Judeo-Christian origins of Easter:
The Christian celebration of Easter is linked to the Jewish celebration of the Passover. Passover and the Feast of Unleavened Bread were observed by the ancient Israelites early in each new year. (The Jewish people followed the Persian/Babylonian calendar and started each year with the Spring Equinox circa MAR-21) "Equinox" means "equal night;" on that date of the year, the night and day are approximately equal. The name "Passover" was derived from the actions of the angel of death as described in the book of Exodus. The angel "passed over" the homes of the Jews which were marked with the blood obtained from a ritual animal sacrifice. The same angel exterminated the first born son of every family whose doorway was not so marked - one of the greatest acts of mass-murder mentioned in the Bible.
Passover was the most important feast of the Jewish calendar, celebrated at the first full moon after the Vernal Equinox. (The Equinox typically occurs on March 20, 21 or 22 according to our present calendar.) Most Christians interpret the four Gospels of the Christian Scriptures (New Testament) as implying that Jesus Christ was executed and buried just before the beginning of Passover on Friday evening. A minority believe that the execution occurred on a Wednesday or Thursday. Various dates have been suggested:
The Christian Liturgical Calendar:
Until the 4th century CE, Easter and Pentecost were the only two holy days that Christians observed. Easter Sunday was the main day of celebration, formally recognized by the Council of Nicea in 325 CE. Pentecost Sunday was also observed as a less important holy day, 7 weeks/49 days after Easter. Other occasions related to Jesus' execution were gradually added to the church calendar:
How the date of Easter is determined:
Easter Sunday falls on the first Sunday after the first full moon after MAR-20, the nominal date of the Spring Equinox. Many sources incorrectly state that the starting date of the calculation is the actual day of the Equinox rather than the nominal date of Mar-20. Other sources use an incorrect reference date of MAR-21.
Easter Sunday can fall on any date from March 22 to April 25th. The year-to-year sequence is so complicated that it takes 5.7 million years to repeat. Eastern Orthodox churches sometimes celebrate Easter on the same day as the rest of Christendom. However if that date does not follow Passover, then the Orthodox churches delay their Easter - sometimes by over a month.
Some dates related to Easter are celebrated on the following dates by the Roman Catholic and Protestant churches:
Although these dates were taken from sources that we believe to be reliable, do not rely on their accuracy. We cannot accept responsibility for any errors.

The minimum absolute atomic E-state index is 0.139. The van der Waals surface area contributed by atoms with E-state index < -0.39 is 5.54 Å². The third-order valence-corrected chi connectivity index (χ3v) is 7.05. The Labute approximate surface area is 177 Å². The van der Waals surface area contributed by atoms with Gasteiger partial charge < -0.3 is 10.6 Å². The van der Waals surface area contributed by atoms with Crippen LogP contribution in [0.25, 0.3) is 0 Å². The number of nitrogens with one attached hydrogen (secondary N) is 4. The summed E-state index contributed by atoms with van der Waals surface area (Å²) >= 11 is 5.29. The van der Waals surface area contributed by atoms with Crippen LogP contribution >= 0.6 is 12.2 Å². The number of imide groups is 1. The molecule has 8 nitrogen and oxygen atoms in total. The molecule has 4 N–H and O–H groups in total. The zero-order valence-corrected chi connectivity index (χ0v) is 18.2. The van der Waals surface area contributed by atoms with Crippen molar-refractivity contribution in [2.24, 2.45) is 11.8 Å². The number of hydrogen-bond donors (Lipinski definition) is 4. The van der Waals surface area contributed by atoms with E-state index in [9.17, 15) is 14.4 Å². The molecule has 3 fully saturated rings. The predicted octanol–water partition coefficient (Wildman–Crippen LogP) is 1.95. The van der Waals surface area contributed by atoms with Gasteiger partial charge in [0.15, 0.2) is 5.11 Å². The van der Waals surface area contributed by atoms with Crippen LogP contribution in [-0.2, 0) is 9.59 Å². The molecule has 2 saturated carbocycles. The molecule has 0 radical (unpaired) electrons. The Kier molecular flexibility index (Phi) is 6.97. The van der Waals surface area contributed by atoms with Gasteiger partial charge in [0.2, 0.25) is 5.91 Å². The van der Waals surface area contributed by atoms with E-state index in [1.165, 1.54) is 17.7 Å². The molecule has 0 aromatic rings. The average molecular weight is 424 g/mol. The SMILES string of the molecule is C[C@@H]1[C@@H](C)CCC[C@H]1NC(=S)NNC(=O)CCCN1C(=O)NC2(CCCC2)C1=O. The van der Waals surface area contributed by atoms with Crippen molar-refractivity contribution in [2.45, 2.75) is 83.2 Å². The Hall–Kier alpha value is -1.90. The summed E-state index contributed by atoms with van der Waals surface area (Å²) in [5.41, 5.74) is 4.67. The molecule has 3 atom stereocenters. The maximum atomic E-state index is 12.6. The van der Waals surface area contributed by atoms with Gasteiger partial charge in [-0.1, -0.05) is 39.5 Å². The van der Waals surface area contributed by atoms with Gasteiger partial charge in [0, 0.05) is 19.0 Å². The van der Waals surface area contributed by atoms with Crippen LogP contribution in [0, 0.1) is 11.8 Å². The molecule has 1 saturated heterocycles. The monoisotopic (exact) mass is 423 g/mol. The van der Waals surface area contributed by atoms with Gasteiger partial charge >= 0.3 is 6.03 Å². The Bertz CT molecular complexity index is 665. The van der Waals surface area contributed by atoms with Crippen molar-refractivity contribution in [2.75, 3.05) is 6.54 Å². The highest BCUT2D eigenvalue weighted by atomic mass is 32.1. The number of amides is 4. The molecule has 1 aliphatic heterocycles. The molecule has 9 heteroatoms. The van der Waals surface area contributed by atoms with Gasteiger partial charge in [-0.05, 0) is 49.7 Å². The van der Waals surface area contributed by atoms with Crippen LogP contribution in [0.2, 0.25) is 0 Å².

R.W. Mallem's "Easter Dating Method," shows for methods of calculating the dates of Easter Sunday, both for the Western and Orthodox churches. 13
These have been derived primarily from Pagan traditions at Easter time:
Where did the Easter Bunny come from?
The Easter Bunny is a cute little rabbit that hides eggs for us to find on
Easter. But where did he come from? Well, the origin is not certain. In the
rites of spring the rabbit symbolized fertility. In a German book published in
1682, a tale is told of a bunny laying eggs and hiding them in the garden.
1. Yisrayl Hawkins,"Ancient Pagan Religious Expression," at: http://yahweh.com/pages/pw3_96/1_396pg1.shtml
2. Wisconsin Evangelical Lutheran Synod Q & A Set 15, "Why do we celebrate a festival called Easter?" at: http://www.wels.net/sab/text/qa/qa15.html
3. Anon, "Easter: The Pagan Origins of Common Easter Traditions," at: http://www.multiline.com.au/~gregm/easter.html
4. Arnold Gordon, untitled essay at: http://www.misslink.net/zephyr/bible/bibleah.htm
5. Larry Boemler "Asherah and Easter," Biblical Archaeology Review, Vol. 18, Number 3, 1992-May/June reprinted at: http://www.worldmissions.org/Clipper/Holidays/EasterAndAsherah.htm
6. A. J. Dager, "Facts and Fallacies of the Resurrection," Page 5. Cited in: R.K. Tardo, "Rabbits, Eggs and Other Easter Errors," at: http://syscdj1.gmu.edu/sermons/base/EASTER.TXT
7. J.G. Walshe & S. Warrier, "Dates and Meanings of Religious & Other Festivals," Foulsham, New York NY (1997)
8. B.G. Walker, "The Woman's Encylopedia of Myths and Secrets," Harper & Row, San Francisco CA, (1983)
9. J.C. Cooper, "The Dictionary of Festivals," Thorsons, London, UK, (1995)
10. C. Panati, "Sacred Origins of Profound Things: The Stories Behind the Rites and Rituals of the World's Religions," Arkana/Penguin, New York, NY (1996)
11. J Farrar & S. Farrar, "Eight Sabbats for Witches," Phoenix, Custer, WA, (1988)
12. G. L. Berry, "Religions of the World" (currently out of print)
13. R.W. Mallem "Easter Dating Method," at: http://www.assa.org.au/edm.html
Hosted on Bravenet.com
If you want to
contact us you can email